And yet the brook babbles on

The brook running along the boundary of Holly Hayes is integral to its social history and was once an important link in its natural history or eco-system.

For some, a small group of locals who remember its original course through pasture before it entered the woodland, there are memories of long summer days playing along its twisting course and in the clean, cooling water. Legends of giant crayfish and stories of trout that got away. Early maps show the sheep wash and a cottage by the pond. Black and white photos show cattle enjoying the crisp grasses growing on its banks and children gazing at the water from a bridge.

Today, new memories are made as children explore the course of the water and paddle through the shallows, the mid-summer drought reducing the flow to a trickle where autumns storms will send a torrent to wash out the bank, exposing more tree roots and carrying huge rocks further downstream.

If only our activity had been limited to exploring and playing along the course, to fishing in the pond and to lifting stones to find what creatures make their home in the eternal water. But no, man’s ingenuity has condemned even this shy beck to an existence of servitude. Piping and culverting its course, fettering its flow, straightening its oxbow bends to accommodate industry and dwellings.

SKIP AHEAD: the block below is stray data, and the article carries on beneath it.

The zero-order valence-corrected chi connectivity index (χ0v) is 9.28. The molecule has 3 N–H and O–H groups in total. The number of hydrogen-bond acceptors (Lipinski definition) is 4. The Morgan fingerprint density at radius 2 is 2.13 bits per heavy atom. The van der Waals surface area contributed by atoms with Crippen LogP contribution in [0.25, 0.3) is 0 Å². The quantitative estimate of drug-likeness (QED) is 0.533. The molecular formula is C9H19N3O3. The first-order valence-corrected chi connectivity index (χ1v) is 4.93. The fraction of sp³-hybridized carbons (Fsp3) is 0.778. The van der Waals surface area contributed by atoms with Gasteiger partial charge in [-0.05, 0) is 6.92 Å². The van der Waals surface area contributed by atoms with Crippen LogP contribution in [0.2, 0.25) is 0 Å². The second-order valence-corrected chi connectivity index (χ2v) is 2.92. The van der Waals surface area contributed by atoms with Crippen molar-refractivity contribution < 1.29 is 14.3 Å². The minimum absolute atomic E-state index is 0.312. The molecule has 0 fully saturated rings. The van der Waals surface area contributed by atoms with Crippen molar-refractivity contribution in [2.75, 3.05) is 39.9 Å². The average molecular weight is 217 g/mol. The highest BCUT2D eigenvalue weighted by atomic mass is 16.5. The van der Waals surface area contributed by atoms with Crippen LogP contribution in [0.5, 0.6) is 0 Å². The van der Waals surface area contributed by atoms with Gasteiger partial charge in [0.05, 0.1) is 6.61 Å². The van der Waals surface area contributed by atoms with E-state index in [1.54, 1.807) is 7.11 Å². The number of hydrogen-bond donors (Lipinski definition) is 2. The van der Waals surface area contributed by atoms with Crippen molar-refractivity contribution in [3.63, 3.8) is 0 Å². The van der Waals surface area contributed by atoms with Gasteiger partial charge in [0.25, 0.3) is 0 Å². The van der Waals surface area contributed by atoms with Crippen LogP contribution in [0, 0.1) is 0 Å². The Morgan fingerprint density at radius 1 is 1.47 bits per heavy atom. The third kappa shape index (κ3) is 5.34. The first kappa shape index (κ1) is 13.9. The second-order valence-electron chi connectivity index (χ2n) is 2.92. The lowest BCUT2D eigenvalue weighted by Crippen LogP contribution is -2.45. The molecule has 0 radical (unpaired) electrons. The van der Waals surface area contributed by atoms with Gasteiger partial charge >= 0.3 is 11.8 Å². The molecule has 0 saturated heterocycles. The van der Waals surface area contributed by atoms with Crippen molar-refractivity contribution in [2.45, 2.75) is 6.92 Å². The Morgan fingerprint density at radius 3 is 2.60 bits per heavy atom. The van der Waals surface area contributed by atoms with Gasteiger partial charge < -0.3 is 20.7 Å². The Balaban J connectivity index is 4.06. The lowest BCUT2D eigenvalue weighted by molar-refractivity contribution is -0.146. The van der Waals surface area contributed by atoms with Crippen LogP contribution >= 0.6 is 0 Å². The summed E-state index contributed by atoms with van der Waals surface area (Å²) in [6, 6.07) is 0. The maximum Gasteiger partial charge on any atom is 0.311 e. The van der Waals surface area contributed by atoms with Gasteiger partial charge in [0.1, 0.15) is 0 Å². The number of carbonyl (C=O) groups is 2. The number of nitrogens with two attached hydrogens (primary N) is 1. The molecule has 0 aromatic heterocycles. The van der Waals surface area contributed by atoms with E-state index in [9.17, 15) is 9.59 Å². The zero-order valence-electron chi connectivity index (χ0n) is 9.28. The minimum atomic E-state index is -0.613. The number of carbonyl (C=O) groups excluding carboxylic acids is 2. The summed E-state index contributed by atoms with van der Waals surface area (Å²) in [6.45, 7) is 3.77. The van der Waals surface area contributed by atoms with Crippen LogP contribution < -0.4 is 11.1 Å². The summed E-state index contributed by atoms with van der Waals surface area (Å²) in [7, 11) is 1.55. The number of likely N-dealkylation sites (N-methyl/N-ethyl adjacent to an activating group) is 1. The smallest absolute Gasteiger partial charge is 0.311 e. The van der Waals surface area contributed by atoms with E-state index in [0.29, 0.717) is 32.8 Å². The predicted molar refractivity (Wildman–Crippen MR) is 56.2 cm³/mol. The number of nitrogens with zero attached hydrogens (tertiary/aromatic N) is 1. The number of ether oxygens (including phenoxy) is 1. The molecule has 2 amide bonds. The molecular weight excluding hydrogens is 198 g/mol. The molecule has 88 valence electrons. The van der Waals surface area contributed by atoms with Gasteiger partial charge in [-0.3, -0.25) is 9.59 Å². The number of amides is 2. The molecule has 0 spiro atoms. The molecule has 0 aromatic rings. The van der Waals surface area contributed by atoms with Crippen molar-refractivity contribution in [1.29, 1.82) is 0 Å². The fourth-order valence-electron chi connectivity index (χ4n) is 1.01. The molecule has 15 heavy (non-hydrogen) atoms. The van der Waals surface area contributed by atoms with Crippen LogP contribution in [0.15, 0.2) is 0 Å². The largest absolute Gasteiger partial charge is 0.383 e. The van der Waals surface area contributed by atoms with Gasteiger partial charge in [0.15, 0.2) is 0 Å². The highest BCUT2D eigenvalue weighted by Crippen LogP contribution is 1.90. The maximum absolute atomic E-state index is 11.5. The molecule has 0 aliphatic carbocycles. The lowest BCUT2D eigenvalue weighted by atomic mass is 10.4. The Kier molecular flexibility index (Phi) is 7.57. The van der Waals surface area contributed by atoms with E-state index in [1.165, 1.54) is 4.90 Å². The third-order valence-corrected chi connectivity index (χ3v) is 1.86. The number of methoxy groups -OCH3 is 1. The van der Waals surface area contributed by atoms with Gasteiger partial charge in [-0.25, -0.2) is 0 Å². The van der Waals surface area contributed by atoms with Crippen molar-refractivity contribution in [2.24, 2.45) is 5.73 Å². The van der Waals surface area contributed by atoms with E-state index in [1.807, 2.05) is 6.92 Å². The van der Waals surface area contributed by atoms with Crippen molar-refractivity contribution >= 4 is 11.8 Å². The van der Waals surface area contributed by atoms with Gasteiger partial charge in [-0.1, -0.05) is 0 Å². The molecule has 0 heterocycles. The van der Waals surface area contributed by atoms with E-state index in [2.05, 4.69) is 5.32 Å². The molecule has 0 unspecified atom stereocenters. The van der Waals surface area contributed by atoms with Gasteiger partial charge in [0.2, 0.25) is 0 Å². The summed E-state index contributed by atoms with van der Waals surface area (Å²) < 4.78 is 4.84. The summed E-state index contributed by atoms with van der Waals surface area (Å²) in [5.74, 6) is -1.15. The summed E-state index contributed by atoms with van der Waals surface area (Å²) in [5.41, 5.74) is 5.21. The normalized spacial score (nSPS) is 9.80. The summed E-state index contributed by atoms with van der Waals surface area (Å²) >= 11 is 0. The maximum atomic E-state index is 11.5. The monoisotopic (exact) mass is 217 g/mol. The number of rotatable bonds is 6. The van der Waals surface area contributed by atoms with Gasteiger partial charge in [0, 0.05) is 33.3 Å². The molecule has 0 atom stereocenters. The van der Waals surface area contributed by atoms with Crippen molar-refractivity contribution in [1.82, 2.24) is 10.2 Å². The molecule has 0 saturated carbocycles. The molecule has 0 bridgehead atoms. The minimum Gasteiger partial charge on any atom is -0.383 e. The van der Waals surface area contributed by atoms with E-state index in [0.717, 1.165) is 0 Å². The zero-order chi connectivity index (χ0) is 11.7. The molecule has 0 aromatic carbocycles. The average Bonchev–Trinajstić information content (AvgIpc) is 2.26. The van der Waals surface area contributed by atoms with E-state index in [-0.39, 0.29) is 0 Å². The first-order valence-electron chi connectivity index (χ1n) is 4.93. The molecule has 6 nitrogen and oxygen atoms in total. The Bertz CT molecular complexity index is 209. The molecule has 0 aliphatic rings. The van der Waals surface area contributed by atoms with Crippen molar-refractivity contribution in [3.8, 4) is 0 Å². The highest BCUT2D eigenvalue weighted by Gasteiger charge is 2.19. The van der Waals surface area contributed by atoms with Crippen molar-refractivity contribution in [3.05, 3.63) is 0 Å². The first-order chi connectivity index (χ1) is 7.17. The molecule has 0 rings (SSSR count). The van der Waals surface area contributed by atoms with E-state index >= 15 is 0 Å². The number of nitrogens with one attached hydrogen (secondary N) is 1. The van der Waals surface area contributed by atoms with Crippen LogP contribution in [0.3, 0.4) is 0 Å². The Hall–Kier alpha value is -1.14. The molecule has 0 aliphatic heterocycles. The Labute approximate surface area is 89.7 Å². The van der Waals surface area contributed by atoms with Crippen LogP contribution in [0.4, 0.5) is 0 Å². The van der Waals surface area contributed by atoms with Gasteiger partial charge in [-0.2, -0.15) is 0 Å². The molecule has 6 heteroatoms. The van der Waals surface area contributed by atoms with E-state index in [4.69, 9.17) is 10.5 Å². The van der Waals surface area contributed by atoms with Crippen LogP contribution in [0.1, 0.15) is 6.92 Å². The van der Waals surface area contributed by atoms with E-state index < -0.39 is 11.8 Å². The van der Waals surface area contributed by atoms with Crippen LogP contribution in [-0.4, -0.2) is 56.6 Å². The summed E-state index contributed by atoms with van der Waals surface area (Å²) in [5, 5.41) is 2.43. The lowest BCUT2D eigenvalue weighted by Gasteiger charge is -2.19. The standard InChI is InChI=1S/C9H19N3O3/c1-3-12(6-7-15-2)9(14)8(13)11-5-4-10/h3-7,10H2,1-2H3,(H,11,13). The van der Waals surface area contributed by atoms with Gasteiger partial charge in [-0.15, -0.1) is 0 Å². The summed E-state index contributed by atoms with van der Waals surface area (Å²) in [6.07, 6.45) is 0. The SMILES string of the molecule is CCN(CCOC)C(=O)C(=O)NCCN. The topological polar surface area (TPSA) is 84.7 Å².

Then as a final death blow to its wild inhabitants, we pump our raw sewage into its artery. And yet, the brook babbles on, keeping its secrets. Washing over the detritus of human existence, the building bricks, concrete, dumped scrap and plastic waste, gradually pushing it down stream or spewing it into the already full bowl of the former pond.

Now, on a “slow news day”, we might catch a report of the millions of gallons of poison and human waste we pour into our rivers each day and “think scorn upon it” (as might the Bard himself) whilst we continue to fund the disaster via Direct Debit.

One day, after we are gone, the remains of our homes reclaimed by nature, asphalt shattered by emerging forest, the brook will breathe again. The water will run clear once more, the aquatic world will return, storm flow will break free of its binding and the stream will once again make its own way across a new landscape.

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